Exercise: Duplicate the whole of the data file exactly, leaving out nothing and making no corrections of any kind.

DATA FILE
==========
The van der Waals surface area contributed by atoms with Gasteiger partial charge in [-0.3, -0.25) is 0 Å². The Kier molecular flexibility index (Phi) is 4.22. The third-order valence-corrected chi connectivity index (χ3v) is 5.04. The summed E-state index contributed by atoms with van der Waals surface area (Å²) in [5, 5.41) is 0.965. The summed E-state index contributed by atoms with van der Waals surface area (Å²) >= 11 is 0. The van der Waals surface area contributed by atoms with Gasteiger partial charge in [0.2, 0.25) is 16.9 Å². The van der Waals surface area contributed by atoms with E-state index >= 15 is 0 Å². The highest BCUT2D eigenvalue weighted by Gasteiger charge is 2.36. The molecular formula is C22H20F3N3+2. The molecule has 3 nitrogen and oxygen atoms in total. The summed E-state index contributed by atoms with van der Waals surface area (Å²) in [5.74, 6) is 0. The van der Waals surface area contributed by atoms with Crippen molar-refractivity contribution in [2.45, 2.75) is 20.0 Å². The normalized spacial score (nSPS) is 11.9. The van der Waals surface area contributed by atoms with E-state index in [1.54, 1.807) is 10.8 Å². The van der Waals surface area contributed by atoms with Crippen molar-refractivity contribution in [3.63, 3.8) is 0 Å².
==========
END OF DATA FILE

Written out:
The van der Waals surface area contributed by atoms with Gasteiger partial charge in [-0.3, -0.25) is 0 Å². The Kier molecular flexibility index (Phi) is 4.22. The third-order valence-corrected chi connectivity index (χ3v) is 5.04. The summed E-state index contributed by atoms with van der Waals surface area (Å²) in [5, 5.41) is 0.965. The summed E-state index contributed by atoms with van der Waals surface area (Å²) >= 11 is 0. The van der Waals surface area contributed by atoms with Gasteiger partial charge in [0.2, 0.25) is 16.9 Å². The van der Waals surface area contributed by atoms with E-state index >= 15 is 0 Å². The highest BCUT2D eigenvalue weighted by Gasteiger charge is 2.36. The molecular formula is C22H20F3N3+2. The molecule has 3 nitrogen and oxygen atoms in total. The summed E-state index contributed by atoms with van der Waals surface area (Å²) in [5.74, 6) is 0. The van der Waals surface area contributed by atoms with Crippen molar-refractivity contribution in [2.45, 2.75) is 20.0 Å². The normalized spacial score (nSPS) is 11.9. The van der Waals surface area contributed by atoms with E-state index in [1.54, 1.807) is 10.8 Å². The van der Waals surface area contributed by atoms with Crippen molar-refractivity contribution in [3.63, 3.8) is 0 Å².